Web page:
Top critical review
12 people found this helpful
good but not the best
on 4 June 2004
I read this book after reading "Pappy" Boyington's "Baa Baa Blacksheep" and Saburo Sakai's "Samurai!". I found "The Blond Knight of Germany" a bit cold and impersonal: maybe because it has not been written by Hartmann himself, like the other two books I mentioned before. Actually, I much preferred these two books to "The Blond Knight": they are more fascinating and more "deep" in terms of digging in the pilots' life and personality.
Regarding style, I found several repetitions made by the authors, like whole concepts or sentences repeated 2 or 3 times or more, along the same chapter or in different chapters: for example, the way Hartmann came to his fighting technique, or the description of some characters, etc. That's might be due to the fact that the authors didn't coordinate their contribution in writing the book, so they both wrote the same thing, or whatever. Anyway, it was quite annoying.
I have also found some disturbing technical/historical imprecisions, such as:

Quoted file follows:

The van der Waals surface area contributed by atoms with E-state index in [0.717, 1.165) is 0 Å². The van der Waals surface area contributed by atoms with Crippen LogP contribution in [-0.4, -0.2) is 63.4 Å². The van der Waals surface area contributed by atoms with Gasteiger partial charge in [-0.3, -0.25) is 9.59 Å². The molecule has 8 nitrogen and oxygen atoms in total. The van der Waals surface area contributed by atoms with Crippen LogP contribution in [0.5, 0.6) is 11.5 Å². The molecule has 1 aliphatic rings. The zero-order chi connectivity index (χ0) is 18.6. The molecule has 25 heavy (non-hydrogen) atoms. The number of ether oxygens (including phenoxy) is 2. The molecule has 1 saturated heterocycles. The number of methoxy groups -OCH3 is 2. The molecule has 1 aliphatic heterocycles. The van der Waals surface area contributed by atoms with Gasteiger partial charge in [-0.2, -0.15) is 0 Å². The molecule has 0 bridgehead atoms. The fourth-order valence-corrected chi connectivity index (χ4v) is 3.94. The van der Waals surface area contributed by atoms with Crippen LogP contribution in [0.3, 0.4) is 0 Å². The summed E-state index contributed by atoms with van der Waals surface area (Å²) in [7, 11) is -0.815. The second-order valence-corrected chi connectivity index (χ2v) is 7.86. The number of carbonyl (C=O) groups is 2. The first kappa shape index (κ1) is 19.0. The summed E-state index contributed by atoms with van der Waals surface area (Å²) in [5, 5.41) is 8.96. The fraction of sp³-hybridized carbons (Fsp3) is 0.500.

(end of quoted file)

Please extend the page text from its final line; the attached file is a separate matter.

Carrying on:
- Hartmann piloting a Bf.109G-7 and G-16 (page 310). The G-7 was a proposed version in which all the successive modifications to the Bf.109 G-6 version should have been standardized, but it never entered in production; the G-16 was the last and most armoured version of the G serie, but it did not reach operations.
- The authors state that the Polikarpov I-151 and I-153 were the evolution of the I-16 "Rata" (page 121). Wrong, they were absolutely different planes: the I-16 "Rata" was a monoplane, while the I-151 and I-153 "Chaika" were the two versions of a biplane.
- It is mentioned the Yak-11 flying as bomber escort in spring 1944 (pages 170-171). The Yak-11 was developed in late 1945 as a Yak-3 conversion trainer with an ASh-21 radial engine, eventually becaming the Yak-11 Trainer.
Finally, I've found this book, expecially in the beginning, excessively "Hartmann-fan", who is almost seen as the perfect man.
I also found it somehow apologetic towards Adolf Hitler: in particular, he is shown as a poor suffering man devote to his nation and surrounded by misleading generals, rather than the cruel dictator who conceived the extermination camps and started World War II massacre in Europe.
In summary, an interesting book to know something about the life of the highest scoring fighter ace of all times and about Eastern WWII front, but not much more.